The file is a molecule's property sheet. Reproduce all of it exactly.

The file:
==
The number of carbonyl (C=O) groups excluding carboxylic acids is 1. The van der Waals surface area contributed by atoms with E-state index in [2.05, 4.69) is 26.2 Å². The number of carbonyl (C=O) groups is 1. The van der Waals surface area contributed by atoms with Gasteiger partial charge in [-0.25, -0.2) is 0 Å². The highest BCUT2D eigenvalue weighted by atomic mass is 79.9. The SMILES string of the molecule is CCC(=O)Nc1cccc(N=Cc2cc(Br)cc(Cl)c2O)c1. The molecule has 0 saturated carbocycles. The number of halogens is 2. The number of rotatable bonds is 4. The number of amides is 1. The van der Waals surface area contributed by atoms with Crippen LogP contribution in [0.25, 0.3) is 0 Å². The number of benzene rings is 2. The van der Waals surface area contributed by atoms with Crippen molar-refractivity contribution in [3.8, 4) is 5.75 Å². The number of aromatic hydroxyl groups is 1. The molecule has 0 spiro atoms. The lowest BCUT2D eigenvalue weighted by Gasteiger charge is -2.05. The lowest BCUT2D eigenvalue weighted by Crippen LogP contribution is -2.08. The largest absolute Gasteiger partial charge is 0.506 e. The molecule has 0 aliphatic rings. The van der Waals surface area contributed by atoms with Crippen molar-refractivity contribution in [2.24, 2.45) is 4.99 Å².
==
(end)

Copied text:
The number of carbonyl (C=O) groups excluding carboxylic acids is 1. The van der Waals surface area contributed by atoms with E-state index in [2.05, 4.69) is 26.2 Å². The number of carbonyl (C=O) groups is 1. The van der Waals surface area contributed by atoms with Gasteiger partial charge in [-0.25, -0.2) is 0 Å². The highest BCUT2D eigenvalue weighted by atomic mass is 79.9. The SMILES string of the molecule is CCC(=O)Nc1cccc(N=Cc2cc(Br)cc(Cl)c2O)c1. The molecule has 0 saturated carbocycles. The number of halogens is 2. The number of rotatable bonds is 4. The number of amides is 1. The van der Waals surface area contributed by atoms with Crippen LogP contribution in [0.25, 0.3) is 0 Å². The number of benzene rings is 2. The van der Waals surface area contributed by atoms with Crippen molar-refractivity contribution in [3.8, 4) is 5.75 Å². The number of aromatic hydroxyl groups is 1. The molecule has 0 spiro atoms. The lowest BCUT2D eigenvalue weighted by Gasteiger charge is -2.05. The lowest BCUT2D eigenvalue weighted by Crippen LogP contribution is -2.08. The largest absolute Gasteiger partial charge is 0.506 e. The molecule has 0 aliphatic rings. The van der Waals surface area contributed by atoms with Crippen molar-refractivity contribution in [2.24, 2.45) is 4.99 Å².